Normally, I’m reluctant to give specific examples of Christians idolizing marriage. After all, I think most of the Christians who pooh-pooh (metaphorically) the vocation of singleness have good intentions. It’s not that they’re trying to make singleness sound miserable and hopeless. They’re just really stoked about marriage… and in their admirable excitement, they teeter off balance, forgetting about the New Testament’s equal enthusiasm for celibacy. I’m loath to turn the ill-advised words of sweet and well-meaning people into case studies of What Not to Do.
But every once in a while, an example comes along that is so blatantly awful that I’m quite pleased to make fun of it. This is one of those examples.
The Amazon.com book browsing algorithm recently noticed my interest in books on singleness and rewarded me by recommending a book called 7 Days to Pray the Single Away: Breaking The Chains of Singleness One Day at a Time. (I’m not going to link to it here, but you can Google it if you want to fact-check me.) Here’s the book description:
God never intended for man or woman to dwell on this earth alone. No matter your circumstances, God has designed someone for everyone. 7 Days to Pray the Single Away is a book divinely appointed and inspired by the Spirit of God specifically designed to break the chains of singleness, which has plagued many women in the 21st century. Through incorporating the principles of this book and strategic scripturally based prayers for seven days with a prayer partner, you will emerge spiritually rejuvenated and fully prepared for your rightful place before God at the altar.
Prayer is the key to breaking those chains in our lives, delivering us from bondage, and cleansing us through the blood of Jesus from anything which has been delaying or restraining us from the unlimited amount of blessings God wants for all His children. It is up to us through our prayer and supplication to prepare and place ourselves in a state of spiritual well-being in order to properly receive these wonderful blessings. Remember, YOU are a DAUGHTER of the MOST HIGH, and your FATHER wants nothing but the best husband for His daughter which means you must be prepared to be the best wife for His son.
If this were satire, it would be brilliant satire.
There are some obvious targets of ridicule here, of course. The questionable grammar. The name-it-and-claim-it theology, complete with an “unlimited amount of blessings” for those who follow the program. The self-aggrandizing claim that this book is “divinely appointed and inspired by the Spirit of God.” The use of capital letters to call ATTENTION to some VERY IMPORTANT words in the last SENTENCE.
But what interests me far more than the book’s eyebrow-raising prose is the attitude toward singleness on which the whole project is built. To be single, we read, is a spiritual defect, a bondage from which people (or women, at any rate) must be freed. It is a plague: the Bubonic Celibacy. Taking “your rightful place before God at the altar” apparently means taking your place opposite a spouse at the marriage altar. Discipleship and courtship become synonyms.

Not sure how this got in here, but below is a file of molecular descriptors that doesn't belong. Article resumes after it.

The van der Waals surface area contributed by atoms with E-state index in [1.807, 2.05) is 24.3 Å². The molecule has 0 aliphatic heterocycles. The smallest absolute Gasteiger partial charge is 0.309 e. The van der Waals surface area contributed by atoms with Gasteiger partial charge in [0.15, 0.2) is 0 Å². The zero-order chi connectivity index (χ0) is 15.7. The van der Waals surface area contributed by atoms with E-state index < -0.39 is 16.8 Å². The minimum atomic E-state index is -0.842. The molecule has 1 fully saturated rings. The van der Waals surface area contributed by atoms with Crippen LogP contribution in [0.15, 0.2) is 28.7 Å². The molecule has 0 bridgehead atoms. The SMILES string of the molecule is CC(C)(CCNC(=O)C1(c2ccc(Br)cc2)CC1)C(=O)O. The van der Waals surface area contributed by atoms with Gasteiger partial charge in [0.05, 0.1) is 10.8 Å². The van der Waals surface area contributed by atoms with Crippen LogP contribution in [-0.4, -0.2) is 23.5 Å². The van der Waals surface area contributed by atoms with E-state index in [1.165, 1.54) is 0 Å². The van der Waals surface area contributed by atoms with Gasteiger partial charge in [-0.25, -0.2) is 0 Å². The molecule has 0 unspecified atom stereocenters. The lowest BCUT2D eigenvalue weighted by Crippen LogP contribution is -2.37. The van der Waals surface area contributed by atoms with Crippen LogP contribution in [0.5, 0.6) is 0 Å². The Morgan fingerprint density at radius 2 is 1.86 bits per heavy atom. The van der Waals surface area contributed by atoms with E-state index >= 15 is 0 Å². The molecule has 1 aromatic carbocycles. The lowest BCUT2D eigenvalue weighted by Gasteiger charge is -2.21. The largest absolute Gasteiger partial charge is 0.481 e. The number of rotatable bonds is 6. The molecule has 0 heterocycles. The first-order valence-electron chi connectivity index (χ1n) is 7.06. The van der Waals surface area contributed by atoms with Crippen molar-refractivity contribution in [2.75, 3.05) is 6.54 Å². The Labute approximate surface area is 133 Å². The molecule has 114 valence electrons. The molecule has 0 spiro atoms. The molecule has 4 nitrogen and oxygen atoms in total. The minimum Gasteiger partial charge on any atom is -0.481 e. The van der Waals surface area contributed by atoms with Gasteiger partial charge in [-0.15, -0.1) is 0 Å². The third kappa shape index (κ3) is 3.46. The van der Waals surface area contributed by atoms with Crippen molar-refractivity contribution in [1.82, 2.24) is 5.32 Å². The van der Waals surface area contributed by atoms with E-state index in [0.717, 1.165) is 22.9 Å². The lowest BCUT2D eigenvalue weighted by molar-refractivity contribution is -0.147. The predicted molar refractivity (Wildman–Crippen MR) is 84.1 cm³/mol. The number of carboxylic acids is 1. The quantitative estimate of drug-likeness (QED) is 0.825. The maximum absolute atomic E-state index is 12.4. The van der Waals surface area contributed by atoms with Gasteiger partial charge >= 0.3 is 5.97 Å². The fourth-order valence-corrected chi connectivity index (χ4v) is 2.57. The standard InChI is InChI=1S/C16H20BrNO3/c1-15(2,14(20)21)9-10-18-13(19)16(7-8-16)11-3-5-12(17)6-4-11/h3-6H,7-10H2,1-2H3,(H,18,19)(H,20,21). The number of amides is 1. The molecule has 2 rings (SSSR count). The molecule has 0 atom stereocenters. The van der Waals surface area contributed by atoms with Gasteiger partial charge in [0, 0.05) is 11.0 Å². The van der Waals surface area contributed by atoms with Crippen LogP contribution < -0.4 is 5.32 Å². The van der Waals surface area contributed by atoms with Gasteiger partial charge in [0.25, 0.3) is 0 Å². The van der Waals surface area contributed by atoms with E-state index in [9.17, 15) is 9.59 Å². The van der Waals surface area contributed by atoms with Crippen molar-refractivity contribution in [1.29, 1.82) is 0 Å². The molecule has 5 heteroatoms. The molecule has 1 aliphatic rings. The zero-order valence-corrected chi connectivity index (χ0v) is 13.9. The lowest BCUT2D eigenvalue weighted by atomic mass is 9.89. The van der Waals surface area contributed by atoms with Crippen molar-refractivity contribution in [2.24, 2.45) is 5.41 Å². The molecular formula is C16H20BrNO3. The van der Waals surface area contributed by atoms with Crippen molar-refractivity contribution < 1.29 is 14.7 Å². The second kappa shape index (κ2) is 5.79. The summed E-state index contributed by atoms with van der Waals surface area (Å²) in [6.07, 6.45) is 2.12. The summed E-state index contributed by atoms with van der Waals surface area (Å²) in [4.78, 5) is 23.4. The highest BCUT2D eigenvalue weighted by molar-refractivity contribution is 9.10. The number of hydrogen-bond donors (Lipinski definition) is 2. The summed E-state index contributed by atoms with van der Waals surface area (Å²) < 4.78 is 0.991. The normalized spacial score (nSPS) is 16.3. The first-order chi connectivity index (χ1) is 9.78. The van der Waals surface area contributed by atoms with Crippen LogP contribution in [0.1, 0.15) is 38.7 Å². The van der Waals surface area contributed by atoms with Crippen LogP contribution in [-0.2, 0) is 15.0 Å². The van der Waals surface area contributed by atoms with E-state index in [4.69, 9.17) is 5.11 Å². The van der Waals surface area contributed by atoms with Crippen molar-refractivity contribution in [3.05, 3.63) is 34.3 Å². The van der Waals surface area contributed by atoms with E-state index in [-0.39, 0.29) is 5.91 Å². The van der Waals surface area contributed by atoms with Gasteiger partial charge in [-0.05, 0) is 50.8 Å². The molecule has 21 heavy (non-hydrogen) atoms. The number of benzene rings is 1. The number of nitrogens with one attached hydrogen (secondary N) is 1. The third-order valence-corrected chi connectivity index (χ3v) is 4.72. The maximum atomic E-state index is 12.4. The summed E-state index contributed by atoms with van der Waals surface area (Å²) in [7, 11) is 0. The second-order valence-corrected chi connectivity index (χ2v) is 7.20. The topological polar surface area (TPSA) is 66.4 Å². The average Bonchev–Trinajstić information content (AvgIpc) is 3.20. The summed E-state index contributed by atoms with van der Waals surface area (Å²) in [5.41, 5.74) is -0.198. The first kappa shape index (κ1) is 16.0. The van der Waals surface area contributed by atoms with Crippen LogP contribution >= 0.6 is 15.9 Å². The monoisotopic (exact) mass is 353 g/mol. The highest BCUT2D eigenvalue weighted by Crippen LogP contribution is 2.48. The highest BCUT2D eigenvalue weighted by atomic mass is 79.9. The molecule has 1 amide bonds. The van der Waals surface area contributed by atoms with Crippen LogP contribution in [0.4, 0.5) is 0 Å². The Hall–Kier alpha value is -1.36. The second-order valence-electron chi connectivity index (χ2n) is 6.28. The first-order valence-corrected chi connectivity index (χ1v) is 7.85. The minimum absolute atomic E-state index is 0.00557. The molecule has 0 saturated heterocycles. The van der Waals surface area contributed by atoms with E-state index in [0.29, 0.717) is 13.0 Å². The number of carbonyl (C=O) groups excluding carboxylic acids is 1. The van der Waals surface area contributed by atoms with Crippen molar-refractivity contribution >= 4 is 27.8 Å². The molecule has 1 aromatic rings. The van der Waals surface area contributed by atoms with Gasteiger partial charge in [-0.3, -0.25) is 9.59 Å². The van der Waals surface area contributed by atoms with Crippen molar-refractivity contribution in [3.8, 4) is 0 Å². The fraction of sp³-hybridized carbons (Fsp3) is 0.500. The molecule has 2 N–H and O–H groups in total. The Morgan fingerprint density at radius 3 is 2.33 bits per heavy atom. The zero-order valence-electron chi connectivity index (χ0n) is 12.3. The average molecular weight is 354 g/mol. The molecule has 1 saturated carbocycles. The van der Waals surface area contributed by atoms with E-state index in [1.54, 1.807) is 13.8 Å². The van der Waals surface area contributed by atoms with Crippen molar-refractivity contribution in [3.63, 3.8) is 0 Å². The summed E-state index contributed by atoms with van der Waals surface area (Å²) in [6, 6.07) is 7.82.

“The single,” like “the gay,” can simply be prayed away, we are told. And until it is prayed away—as long as singleness lingers—the one who suffers from it must thereby be spiritually deficient.
Though most evangelical Christians would never say it so bluntly, this kind of thinking pervades our churches. If you don’t believe me, just ask your single friends how long it’s been since someone reassured them that God was using this “season of singleness” to “refine” them for eventual marriage. Attend a few weddings and listen to the pastoral prestidigitation that transforms perfectly good Bible verses—“it is not good for the man to be alone” in Genesis, or “pity anyone who falls and has no one to help them up” in Ecclesiastes—into pseudo-biblical marriage mandates: “Get thee a spouse, because verily, being single and alone doth suck.”
In his insightful book Breaking the Marriage Idol (InterVarsity Press, 2018), Kutter Callaway describes the prevailing evangelical Christian view of singleness this way:
Singleness functions as a kind of extended purgatory. At best, it is a time of sexual purification that one must endure or suffer through. At worst, celibate singleness is understood to be simply impossible. Indeed, because faithful Christian discipleship demands that the single person abstain from that which is taken to be ultimate (sex), singleness simply cannot be seen as a gift or a calling. It can only be a curse. (78)
In short, Callaway suggests, the low view of singleness so plainly exhibited in 7 Days to Pray the Single Away exists elsewhere in far subtler forms. Too many evangelicals still believe that marriage ought to be the normative calling for followers of Jesus. Instead of celebrating singleness as a unique occasion for devotion to God, as Paul does in 1 Corinthians 7, evangelicals wish it away. No wonder so many churches have responded to the gay celibate crowd with consternation—we don’t have the tools to honor or support any celibate crowd, sexual orientation aside.
I can’t stop evangelicals from praying that God supplies future spouses for all their children. I can’t stop them from structuring their church events and sermon illustrations around biological nuclear families. I can’t stop them from using the promise of mind-blowing marital sex as an incentive against premarital sex in their youth groups. And I certainly can’t stop them from giving wedding homilies about how marriage is the best and truest form of human love.
But if I could, I’d write a blog post divinely appointed and inspired by the Spirit of God specifically designed to do just that.
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